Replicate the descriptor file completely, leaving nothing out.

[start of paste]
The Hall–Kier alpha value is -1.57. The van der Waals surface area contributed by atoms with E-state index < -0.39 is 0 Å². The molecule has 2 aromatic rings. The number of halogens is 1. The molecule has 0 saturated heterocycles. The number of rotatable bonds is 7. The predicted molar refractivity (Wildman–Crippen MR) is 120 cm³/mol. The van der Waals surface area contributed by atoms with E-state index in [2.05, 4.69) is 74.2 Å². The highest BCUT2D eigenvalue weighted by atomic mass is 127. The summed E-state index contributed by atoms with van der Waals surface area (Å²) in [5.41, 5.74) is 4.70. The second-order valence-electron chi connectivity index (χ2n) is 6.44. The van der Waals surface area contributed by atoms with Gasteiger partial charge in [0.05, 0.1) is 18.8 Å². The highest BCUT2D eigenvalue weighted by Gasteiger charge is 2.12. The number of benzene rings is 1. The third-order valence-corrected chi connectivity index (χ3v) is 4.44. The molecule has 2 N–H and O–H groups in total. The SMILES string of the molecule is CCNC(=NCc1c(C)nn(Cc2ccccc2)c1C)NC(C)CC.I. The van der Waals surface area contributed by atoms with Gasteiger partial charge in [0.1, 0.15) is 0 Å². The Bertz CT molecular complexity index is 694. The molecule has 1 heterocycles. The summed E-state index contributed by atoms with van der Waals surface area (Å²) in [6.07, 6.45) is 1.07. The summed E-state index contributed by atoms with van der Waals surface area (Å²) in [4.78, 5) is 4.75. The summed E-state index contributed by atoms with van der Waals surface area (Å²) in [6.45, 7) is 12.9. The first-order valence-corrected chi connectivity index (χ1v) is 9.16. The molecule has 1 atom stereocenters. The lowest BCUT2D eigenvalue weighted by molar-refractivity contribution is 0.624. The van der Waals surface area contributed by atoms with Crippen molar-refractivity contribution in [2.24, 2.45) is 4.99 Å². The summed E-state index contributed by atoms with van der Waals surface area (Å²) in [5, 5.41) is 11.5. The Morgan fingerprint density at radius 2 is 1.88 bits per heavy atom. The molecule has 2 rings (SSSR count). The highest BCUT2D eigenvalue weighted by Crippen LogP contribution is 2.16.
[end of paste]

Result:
The Hall–Kier alpha value is -1.57. The van der Waals surface area contributed by atoms with E-state index < -0.39 is 0 Å². The molecule has 2 aromatic rings. The number of halogens is 1. The molecule has 0 saturated heterocycles. The number of rotatable bonds is 7. The predicted molar refractivity (Wildman–Crippen MR) is 120 cm³/mol. The van der Waals surface area contributed by atoms with E-state index in [2.05, 4.69) is 74.2 Å². The highest BCUT2D eigenvalue weighted by atomic mass is 127. The summed E-state index contributed by atoms with van der Waals surface area (Å²) in [5.41, 5.74) is 4.70. The second-order valence-electron chi connectivity index (χ2n) is 6.44. The van der Waals surface area contributed by atoms with Gasteiger partial charge in [0.05, 0.1) is 18.8 Å². The highest BCUT2D eigenvalue weighted by Gasteiger charge is 2.12. The number of benzene rings is 1. The third-order valence-corrected chi connectivity index (χ3v) is 4.44. The molecule has 2 N–H and O–H groups in total. The SMILES string of the molecule is CCNC(=NCc1c(C)nn(Cc2ccccc2)c1C)NC(C)CC.I. The van der Waals surface area contributed by atoms with Gasteiger partial charge in [0.1, 0.15) is 0 Å². The Bertz CT molecular complexity index is 694. The molecule has 1 heterocycles. The summed E-state index contributed by atoms with van der Waals surface area (Å²) in [6.07, 6.45) is 1.07. The summed E-state index contributed by atoms with van der Waals surface area (Å²) in [4.78, 5) is 4.75. The summed E-state index contributed by atoms with van der Waals surface area (Å²) in [6.45, 7) is 12.9. The first-order valence-corrected chi connectivity index (χ1v) is 9.16. The molecule has 1 atom stereocenters. The lowest BCUT2D eigenvalue weighted by molar-refractivity contribution is 0.624. The van der Waals surface area contributed by atoms with Crippen molar-refractivity contribution in [2.24, 2.45) is 4.99 Å². The summed E-state index contributed by atoms with van der Waals surface area (Å²) in [5, 5.41) is 11.5. The Morgan fingerprint density at radius 2 is 1.88 bits per heavy atom. The molecule has 2 rings (SSSR count). The highest BCUT2D eigenvalue weighted by Crippen LogP contribution is 2.16.